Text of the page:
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Jordan restores power after major outage

Electrical malfunction in Jordanian-Egyptian electricity interconnection caused outage —Zawati

By Maria Weldali - May 22,2021 - Last updated at May 22,2021

Prime Minister and Minister of Defence Bisher Al Khasawneh chairs an emergency meeting following a major power outage on Friday (Petra photo)

AMMAN — The electricity blackout that different regions of Jordan experienced on Friday affected residential and commercial activities, according to citizens and business owners.

On Friday, Minister of Energy and Mineral Resources Hala Zawati said during a joint press briefing at the Prime Ministry that the electricity blackout was caused by a technical electrical malfunction in the Jordanian-Egyptian electricity interconnection, resulting in an outage in high-voltage grids leading to the widespread power outage in the Kingdom.

“The power outage occurred at approximately 1:18pm,” the minister added, pointing out that the staff of the National Electric Power Company immediately commenced repair work, through the company’s control centre.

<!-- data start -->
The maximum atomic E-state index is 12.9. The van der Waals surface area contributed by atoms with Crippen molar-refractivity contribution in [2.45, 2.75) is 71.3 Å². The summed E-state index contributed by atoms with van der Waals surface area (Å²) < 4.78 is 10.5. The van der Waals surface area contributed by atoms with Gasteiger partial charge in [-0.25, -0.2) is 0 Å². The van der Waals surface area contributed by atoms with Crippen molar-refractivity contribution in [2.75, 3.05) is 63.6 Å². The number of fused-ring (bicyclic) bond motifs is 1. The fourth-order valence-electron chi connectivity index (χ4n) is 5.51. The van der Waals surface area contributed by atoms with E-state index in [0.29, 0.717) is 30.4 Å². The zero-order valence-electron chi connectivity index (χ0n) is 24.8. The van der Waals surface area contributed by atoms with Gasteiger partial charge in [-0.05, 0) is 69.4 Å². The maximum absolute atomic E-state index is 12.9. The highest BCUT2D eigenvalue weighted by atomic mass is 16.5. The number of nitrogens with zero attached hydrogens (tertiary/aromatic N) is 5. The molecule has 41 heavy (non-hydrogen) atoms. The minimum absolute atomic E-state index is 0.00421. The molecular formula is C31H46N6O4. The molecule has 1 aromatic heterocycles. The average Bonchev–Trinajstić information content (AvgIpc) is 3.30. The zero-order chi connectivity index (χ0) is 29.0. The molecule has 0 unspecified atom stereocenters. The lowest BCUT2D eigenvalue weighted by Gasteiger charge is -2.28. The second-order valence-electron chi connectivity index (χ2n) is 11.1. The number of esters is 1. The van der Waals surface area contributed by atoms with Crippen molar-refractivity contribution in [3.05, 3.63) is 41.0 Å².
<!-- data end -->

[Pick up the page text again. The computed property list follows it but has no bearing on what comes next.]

The National Electric Power Company (NEPCO) on Friday said that electricity returned to all parts of the Kingdom at 6:15pm ending the major outage that lasted for few hours due to maintenance work of the network in Egypt, the Jordan News Agency, Petra, reported.

The power outage caused disruption of water pumping in many areas in the Kingdom, which affected the water distribution schedule nationwide. The outage also caused disturbance in the Internet services.

As for hospitals, Health Minister Feras Al Hawari  said that the situation in all hospitals was under control.

Airports’ operations were not affected by the power outage as they rely on generators in such situations, Petra added.

Several areas in Jordan experienced a power outage in 2014 as a result of a malfunction in one of the electricity generation stations. A widespread power outage also occurred in 2004, which was caused by a technical failure in the Aqaba Thermal Power Station. 

“There is no doubt that the blackout has disrupted business, but it would have been worse had it lasted for longer,” according to Waleed Ali, a supermarket owner, who noted that he received fewer customers during the power outage. 

Haifa Mahmoud, a manager at a beauty salon in Amman, told The Jordan Times on Saturday that the power outage on Friday has impacted the salon’s work.

“We heavily rely on electric appliances to perform most of our services at the salon,” Mahmoud said. 

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